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The family could be Muslim based on the mom’s head wrap.  The author is Muslim and there are Arabic and Islamic names included in the story.

Mommy’s Khimar by Jamilah Thompkins-Bigelow illustrated by Ebony Glenn

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Mommy’s Khimar by Jamilah Thompkins-Bigelow illustrated by Ebony Glenn

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Children playing dress-up with their mother’s clothes is a universal activity, that most can relate to.  Playing dress-up in your mother’s khimar is what makes this book both familiar and stereotype breaking in a way that is actually pretty powerful.

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In this 40 page hardback book targeting 4-8 year olds, Salaam Reads, once again brings Muslim characters to the masses, without alienating or talking down to either Muslim or non Muslims readers.

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The story starts off with a little girl explaining that “A khimar is a flowing scarf that my mommy wears.  Before she walks out the door each day, she wraps one around her head.”  She then marvels at the variety of scarves her mother has, commenting on the colors, and prints, and designs, that by the time she is ready to use them as her favorite make-believe accessory, readers will be wishing they too could have such an assortment.

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From using a khimar to be a queen with a golden train, to being a shooting star, the reader also along the way learns that she loves the connection the khimars offer her of her mother, when she isn’t near.  The ladies at the masjid are also part of that connection so that when she dreams of all the fantastical pretend things she can be, she also knows they too are with her.  Even her grandma, Mom-Mom, who exclaims “Sweet Jesus” when she sees her in her yellow khimar, and loves her although she doesn’t go to the mosque like the little girl does, is a part of the love and support the little girl feels by those around her when she is wrapped up in her mother’s khimar.  download (1)I love that it stresses even though her grandma is not Muslim they love each other because they are family.  Muslims and Islam are never mentioned outright, just the mosque and the ladies saying Assalamu alaikum, hint at the khimar being worn for religious reasons.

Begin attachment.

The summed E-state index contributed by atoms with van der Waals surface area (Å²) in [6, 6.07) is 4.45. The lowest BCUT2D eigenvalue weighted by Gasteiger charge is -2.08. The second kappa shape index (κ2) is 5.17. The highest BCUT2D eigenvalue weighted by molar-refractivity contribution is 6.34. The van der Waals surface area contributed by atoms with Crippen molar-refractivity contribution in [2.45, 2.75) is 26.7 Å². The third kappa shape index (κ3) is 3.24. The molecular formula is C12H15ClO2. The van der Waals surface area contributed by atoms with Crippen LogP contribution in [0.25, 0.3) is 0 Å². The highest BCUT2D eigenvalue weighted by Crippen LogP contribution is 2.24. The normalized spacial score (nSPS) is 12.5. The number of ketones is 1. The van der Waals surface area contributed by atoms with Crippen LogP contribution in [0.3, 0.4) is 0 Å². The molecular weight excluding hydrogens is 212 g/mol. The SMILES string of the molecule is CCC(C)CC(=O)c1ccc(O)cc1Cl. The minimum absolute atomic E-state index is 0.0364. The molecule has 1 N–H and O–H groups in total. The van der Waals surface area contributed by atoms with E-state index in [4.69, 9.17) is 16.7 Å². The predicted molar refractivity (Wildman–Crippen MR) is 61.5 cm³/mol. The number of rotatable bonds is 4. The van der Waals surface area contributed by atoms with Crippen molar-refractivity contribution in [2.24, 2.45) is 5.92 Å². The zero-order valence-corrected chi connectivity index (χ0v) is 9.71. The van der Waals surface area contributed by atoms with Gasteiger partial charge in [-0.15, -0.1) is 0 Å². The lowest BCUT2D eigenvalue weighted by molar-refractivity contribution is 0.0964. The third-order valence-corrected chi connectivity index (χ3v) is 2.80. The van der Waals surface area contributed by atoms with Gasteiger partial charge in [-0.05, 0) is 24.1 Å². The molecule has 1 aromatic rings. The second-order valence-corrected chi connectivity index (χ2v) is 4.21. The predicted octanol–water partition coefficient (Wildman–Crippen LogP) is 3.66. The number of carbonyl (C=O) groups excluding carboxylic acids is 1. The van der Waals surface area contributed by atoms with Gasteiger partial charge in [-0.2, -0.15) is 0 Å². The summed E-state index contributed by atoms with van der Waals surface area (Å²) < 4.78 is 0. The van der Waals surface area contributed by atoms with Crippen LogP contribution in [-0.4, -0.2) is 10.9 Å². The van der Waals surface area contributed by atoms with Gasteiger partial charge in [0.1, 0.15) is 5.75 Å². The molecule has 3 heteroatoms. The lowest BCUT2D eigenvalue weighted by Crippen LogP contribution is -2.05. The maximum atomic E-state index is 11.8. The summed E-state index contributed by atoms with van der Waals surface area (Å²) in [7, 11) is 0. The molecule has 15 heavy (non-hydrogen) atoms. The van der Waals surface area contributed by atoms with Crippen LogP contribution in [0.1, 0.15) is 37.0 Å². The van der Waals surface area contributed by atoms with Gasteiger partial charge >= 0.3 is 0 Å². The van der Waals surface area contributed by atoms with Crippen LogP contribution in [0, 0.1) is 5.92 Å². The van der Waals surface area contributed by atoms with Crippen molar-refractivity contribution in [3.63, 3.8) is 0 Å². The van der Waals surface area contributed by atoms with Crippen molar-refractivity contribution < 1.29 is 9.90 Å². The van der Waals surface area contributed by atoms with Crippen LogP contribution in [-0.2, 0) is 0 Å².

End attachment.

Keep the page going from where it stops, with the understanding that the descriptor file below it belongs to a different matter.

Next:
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Perhaps the best part is the pictures.  The illustrations with their yellowish hues radiate warmth and the faces and smiles are good for the soul.  You can feel the love the little girl both receives and gives to those around her through the pictures that perfectly compliment the simple text.

The diversity of the book in the main character being a girl, a child of color, and a Muslim, is such a beautiful thing to see.  Stories like this are powerful tools when children see themselves in books with positive messages, and remind us all how much more diversity it needed in literature to both highlight our differences, and celebrate our similarities.